Volume 17 Supplement 1

Abstracts of the 18th Annual SCMR Scientific Sessions

Open Access

Characterization of both myocardial extracellular volume expansion and myocyte hypertrophy by CMR in heart transplantation recipients without active rejection: implications for early cardiac remodeling

  • Otavio R Coelho-Filho1,
  • Ravi Shah4,
  • Tomas G Neilan3,
  • Jose Roberto Mattos Souza1,
  • Jose Carlos Barros Júnior1,
  • Carlos Fernando R Lavagnoli1,
  • Lindemberg da Mota Silveira-Filho1,
  • Pedro Paulo Martins de Oliveira1,
  • Elaine S Severino1,
  • Otavio R Coelho-Filho1,
  • Michael Jerosch-Herold2 and
  • Orlando Petrucci1
Journal of Cardiovascular Magnetic Resonance201517(Suppl 1):O75

https://doi.org/10.1186/1532-429X-17-S1-O75

Published: 3 February 2015

Background

Left ventricular hypertrophy (LVH) after heart transplant (HTx) is multifactorial, associations include hypertension, chronic immune injury and the intrinsic effects of immunosuppression. Its consequences are significant and potentially provide an explanation for the development of diastolic dysfunction and exercise intolerance, as well as the limited life expectancy after HTx. Both expansion of myocardial extracellular volume (ECV) and myocyte hypertrophy (MH) coexist in this setting. Cardiac biopsies have limitations and may be non-representative to assess global myocardial remodeling. The goal of this pilot study was to characterize both ECV and MH by CMR in cohort of HTx recipients without active rejection.

Methods

T1 relaxation times were measured before and after gadolinium contrast. The intracellular lifetime of water (τic), a cell size-dependent parameter, and extracellular volume fraction, a marker of interstitial fibrosis, were determined with a model for transcytolemmal water exchange.

Results

Nineteen HTx recipients (mean age 50±0, 6 female, BSA 1,70±0,16m2, median follow-up after HTx 11±13 months) without acute rejection and 20 age matched health volunteers (mean age 51±14) underwent CMR (1.5T) includingmeasurement of LV function, T2, T1 mapping pre- and post-gadolinium and LGE, and a echocardiogram for measurement of diastolic function. HTx recipients demonstrated normal LVEF (68±11%) with a significant increased in LVMass in comparison with age-matched volunteers (LVMass 114±19g vs. 80±5g; p<0.05). Both groups (HTx and controls) did not show LGE or abnormal signal intensity in T2 images. ECV was substantially higher in HTx patients (0,43±0,14) compared with volunteers (0.29±0.03, p<0.0001). Both ECV, a marker of interstitial fibrosis, and τic, a new validated maker of myocyte hypertrophy, were significantly associated with LV mass (r=0.72 and r=0.68 respectively , both p<0.05). ECV and τic also demonstrated a strong association with E wave deceleration time (EDT) by TTE (r=0.77 and 0.74 respectively, both p<0.05). ECV maintained the positive association with EDT indexed to E wave. (r=0.66, p<0.01). by ROC curve analysis, the ECV was able to predict diastolic dysfunction using EDT by ETT with AUC 0.97 (ECV cut value 0.37, Sens 100%, Spec 86%, p<0.01).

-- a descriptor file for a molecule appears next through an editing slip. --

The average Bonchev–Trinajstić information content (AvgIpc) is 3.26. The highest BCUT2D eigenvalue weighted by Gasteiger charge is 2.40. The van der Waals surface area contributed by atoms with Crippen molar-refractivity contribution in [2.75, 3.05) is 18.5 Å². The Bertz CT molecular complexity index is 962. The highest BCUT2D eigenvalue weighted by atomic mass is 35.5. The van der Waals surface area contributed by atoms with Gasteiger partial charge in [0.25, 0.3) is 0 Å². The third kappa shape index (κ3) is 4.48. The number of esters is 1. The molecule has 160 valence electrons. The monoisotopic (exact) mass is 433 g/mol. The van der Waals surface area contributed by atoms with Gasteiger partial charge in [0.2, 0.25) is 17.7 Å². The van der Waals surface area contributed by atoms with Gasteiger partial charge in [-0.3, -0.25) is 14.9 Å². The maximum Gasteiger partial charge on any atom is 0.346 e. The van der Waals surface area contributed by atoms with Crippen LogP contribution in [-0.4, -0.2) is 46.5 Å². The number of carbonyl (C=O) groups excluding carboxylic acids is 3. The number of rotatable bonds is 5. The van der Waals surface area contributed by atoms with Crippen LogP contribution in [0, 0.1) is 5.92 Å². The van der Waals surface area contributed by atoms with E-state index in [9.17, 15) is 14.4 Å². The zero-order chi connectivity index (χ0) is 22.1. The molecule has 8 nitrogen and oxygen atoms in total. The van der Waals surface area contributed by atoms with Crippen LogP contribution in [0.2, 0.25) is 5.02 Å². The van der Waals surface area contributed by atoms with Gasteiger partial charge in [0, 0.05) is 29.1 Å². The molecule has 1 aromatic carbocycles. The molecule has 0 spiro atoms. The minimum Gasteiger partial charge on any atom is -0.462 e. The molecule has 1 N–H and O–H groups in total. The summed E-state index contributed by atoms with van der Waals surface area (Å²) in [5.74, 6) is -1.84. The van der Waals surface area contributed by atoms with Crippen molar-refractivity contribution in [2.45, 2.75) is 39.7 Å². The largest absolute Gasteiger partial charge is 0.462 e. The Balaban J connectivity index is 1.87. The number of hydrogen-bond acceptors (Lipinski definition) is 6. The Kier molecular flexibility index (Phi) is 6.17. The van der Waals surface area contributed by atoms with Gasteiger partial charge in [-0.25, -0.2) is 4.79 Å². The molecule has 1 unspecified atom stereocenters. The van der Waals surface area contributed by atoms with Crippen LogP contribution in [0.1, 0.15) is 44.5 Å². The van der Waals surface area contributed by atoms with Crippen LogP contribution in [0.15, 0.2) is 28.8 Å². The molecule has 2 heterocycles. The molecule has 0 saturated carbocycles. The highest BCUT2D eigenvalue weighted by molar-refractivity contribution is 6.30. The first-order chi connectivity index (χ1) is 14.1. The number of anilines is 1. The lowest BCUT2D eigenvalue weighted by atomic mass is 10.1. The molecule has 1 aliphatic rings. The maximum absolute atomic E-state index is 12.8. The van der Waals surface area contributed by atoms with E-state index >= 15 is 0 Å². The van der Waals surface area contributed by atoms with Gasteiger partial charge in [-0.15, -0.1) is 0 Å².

Conclusions

By CMR, the ECV quantification characterized expansion of extracellular volume in HTx recipients with increased LV Mass and normal LVEF. Both ECV and τic were associated with markers of diastolic of dysfunction after HTx. Non invasive assessment of ECV and Tau by CMR may be useful to follow HTx recipients.

Funding

Departamental funding - State University of Campinas – UNICAMP.

Authors’ Affiliations

(1)
Medicine, State University of Campinas - UNICAMP
(2)
Radiology, Brigham and Women's Hospital - HARVARD
(3)
Medicine, Massachusetts General Hospital - HARVARD
(4)
Medicine, Beth Israel Deaconess Medical Center - HARVARD

Copyright

© Coelho-Filho et al; licensee BioMed Central Ltd. 2015

This article is published under license to BioMed Central Ltd. This is an Open Access article distributed under the terms of the Creative Commons Attribution License (http://creativecommons.org/licenses/by/4.0), which permits unrestricted use, distribution, and reproduction in any medium, provided the original work is properly cited. The Creative Commons Public Domain Dedication waiver (http://creativecommons.org/publicdomain/zero/1.0/) applies to the data made available in this article, unless otherwise stated.

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